Sparaxis are cormous perennials forming a fan-shaped tuft of linear or narrowly lance-shaped leaves, with funnel-shaped flowers borne in loose spikes. In winter & spring, it produces stems, to about 45cm, bearing small clusters of red, orange or purple, widely-funnel-shaped flowers with yellow centres surrounded by black or dark red marks.
A sunny, well-ventilated aspect, a well-drained growing medium, heavy drenching at regular intervals during the growing season and maintenance of a dry period in dormancy are required for the successful cultivation of Sparaxis. Plant the corms in autumn in a sandy soil containing some well-decomposed compost, at a depth of about 2 cm of growing medium above the corm. Corms should be planted close together (about 5 cm apart) to create a massed effect. Allow the growing medium to dry our completely for the summer, or lift them and store in a cool dry place until autumn.
Sparaxis grows in clay soils .It is well suited to cultivation in temperate climates but is not resistant to prolonged periods of frost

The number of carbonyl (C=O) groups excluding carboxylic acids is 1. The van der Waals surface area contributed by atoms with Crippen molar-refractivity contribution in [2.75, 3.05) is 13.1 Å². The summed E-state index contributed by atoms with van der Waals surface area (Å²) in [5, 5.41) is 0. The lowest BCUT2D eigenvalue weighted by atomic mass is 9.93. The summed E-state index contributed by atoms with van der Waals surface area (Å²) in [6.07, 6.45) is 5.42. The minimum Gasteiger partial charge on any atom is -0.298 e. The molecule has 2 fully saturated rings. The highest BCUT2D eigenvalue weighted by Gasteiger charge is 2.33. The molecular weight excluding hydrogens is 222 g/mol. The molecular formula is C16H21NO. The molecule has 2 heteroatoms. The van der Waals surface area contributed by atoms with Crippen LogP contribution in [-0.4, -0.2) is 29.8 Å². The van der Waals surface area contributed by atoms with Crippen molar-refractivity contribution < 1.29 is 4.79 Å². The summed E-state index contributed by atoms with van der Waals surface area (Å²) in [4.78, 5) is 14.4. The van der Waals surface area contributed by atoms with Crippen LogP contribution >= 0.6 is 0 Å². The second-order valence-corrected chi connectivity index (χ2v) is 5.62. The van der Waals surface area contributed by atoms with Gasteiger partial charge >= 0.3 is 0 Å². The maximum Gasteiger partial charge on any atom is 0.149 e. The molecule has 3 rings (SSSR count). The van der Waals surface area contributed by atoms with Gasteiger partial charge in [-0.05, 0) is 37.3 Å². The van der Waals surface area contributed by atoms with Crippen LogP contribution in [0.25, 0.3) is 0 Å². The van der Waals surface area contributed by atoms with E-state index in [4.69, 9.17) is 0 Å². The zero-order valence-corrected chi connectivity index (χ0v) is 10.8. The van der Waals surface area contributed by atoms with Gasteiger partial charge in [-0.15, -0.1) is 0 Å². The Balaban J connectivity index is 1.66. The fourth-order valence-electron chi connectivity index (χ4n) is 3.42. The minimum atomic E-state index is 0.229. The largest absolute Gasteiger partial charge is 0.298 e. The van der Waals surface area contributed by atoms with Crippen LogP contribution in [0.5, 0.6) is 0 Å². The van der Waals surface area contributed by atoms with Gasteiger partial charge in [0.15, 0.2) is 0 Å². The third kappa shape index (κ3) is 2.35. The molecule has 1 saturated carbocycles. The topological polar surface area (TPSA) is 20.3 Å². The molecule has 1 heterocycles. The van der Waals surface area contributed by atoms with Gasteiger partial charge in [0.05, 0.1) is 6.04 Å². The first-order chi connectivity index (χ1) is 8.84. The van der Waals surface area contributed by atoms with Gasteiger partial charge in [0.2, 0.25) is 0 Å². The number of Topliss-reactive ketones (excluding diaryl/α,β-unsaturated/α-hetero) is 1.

Sparaxis are quite free flowering over a long period, look rather like fresias and go very well in rock gardens and containers or plant in groups for best effect in a sunny border.It can be grown in containers, window boxes, rock garden pockets and as a front border to larger herbaceous plant.
The general rule of thumb for planting spring bulbs is to plant two to three times as deep as the bulbs is tall. This means most large bulbs like tulips or daffodils will be planted about 8 inches deep while smaller bulbs will be planted 3-4 inches deep. Planting depth is measured from the bottom of the bulb.
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